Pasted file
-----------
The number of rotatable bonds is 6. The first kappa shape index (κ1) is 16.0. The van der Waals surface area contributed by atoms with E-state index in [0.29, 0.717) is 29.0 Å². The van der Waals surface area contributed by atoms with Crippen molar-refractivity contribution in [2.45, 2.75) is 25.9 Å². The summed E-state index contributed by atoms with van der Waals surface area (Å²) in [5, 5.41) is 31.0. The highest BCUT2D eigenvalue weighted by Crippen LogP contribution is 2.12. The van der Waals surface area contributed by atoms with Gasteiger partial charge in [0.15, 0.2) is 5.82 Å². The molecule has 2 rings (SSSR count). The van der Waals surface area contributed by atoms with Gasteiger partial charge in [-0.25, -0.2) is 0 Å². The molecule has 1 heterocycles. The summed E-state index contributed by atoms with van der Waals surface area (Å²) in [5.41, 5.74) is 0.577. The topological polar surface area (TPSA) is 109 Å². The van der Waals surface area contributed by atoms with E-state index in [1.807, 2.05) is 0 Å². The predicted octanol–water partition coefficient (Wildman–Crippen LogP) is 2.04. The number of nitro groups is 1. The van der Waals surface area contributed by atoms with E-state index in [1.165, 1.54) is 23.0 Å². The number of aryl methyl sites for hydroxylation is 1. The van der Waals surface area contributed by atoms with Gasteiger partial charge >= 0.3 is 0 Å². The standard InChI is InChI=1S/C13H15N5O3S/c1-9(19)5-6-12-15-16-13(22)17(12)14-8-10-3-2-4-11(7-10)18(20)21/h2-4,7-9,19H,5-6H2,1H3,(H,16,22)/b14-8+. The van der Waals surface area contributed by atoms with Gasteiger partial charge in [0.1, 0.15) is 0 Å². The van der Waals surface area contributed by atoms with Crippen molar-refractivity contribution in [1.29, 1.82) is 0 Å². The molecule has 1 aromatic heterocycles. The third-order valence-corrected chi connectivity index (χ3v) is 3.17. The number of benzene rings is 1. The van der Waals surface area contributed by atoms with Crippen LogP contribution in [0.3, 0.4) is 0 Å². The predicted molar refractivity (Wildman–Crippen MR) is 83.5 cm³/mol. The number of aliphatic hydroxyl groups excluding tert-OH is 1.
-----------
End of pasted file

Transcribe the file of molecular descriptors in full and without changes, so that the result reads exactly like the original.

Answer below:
The number of rotatable bonds is 6. The first kappa shape index (κ1) is 16.0. The van der Waals surface area contributed by atoms with E-state index in [0.29, 0.717) is 29.0 Å². The van der Waals surface area contributed by atoms with Crippen molar-refractivity contribution in [2.45, 2.75) is 25.9 Å². The summed E-state index contributed by atoms with van der Waals surface area (Å²) in [5, 5.41) is 31.0. The highest BCUT2D eigenvalue weighted by Crippen LogP contribution is 2.12. The van der Waals surface area contributed by atoms with Gasteiger partial charge in [0.15, 0.2) is 5.82 Å². The molecule has 2 rings (SSSR count). The van der Waals surface area contributed by atoms with Gasteiger partial charge in [-0.25, -0.2) is 0 Å². The molecule has 1 heterocycles. The summed E-state index contributed by atoms with van der Waals surface area (Å²) in [5.41, 5.74) is 0.577. The topological polar surface area (TPSA) is 109 Å². The van der Waals surface area contributed by atoms with E-state index in [1.807, 2.05) is 0 Å². The predicted octanol–water partition coefficient (Wildman–Crippen LogP) is 2.04. The number of nitro groups is 1. The van der Waals surface area contributed by atoms with E-state index in [1.165, 1.54) is 23.0 Å². The number of aryl methyl sites for hydroxylation is 1. The van der Waals surface area contributed by atoms with Gasteiger partial charge >= 0.3 is 0 Å². The standard InChI is InChI=1S/C13H15N5O3S/c1-9(19)5-6-12-15-16-13(22)17(12)14-8-10-3-2-4-11(7-10)18(20)21/h2-4,7-9,19H,5-6H2,1H3,(H,16,22)/b14-8+. The van der Waals surface area contributed by atoms with Gasteiger partial charge in [0.1, 0.15) is 0 Å². The van der Waals surface area contributed by atoms with Crippen molar-refractivity contribution in [1.29, 1.82) is 0 Å². The molecule has 1 aromatic heterocycles. The third-order valence-corrected chi connectivity index (χ3v) is 3.17. The number of benzene rings is 1. The van der Waals surface area contributed by atoms with Crippen LogP contribution in [0.3, 0.4) is 0 Å². The predicted molar refractivity (Wildman–Crippen MR) is 83.5 cm³/mol. The number of aliphatic hydroxyl groups excluding tert-OH is 1.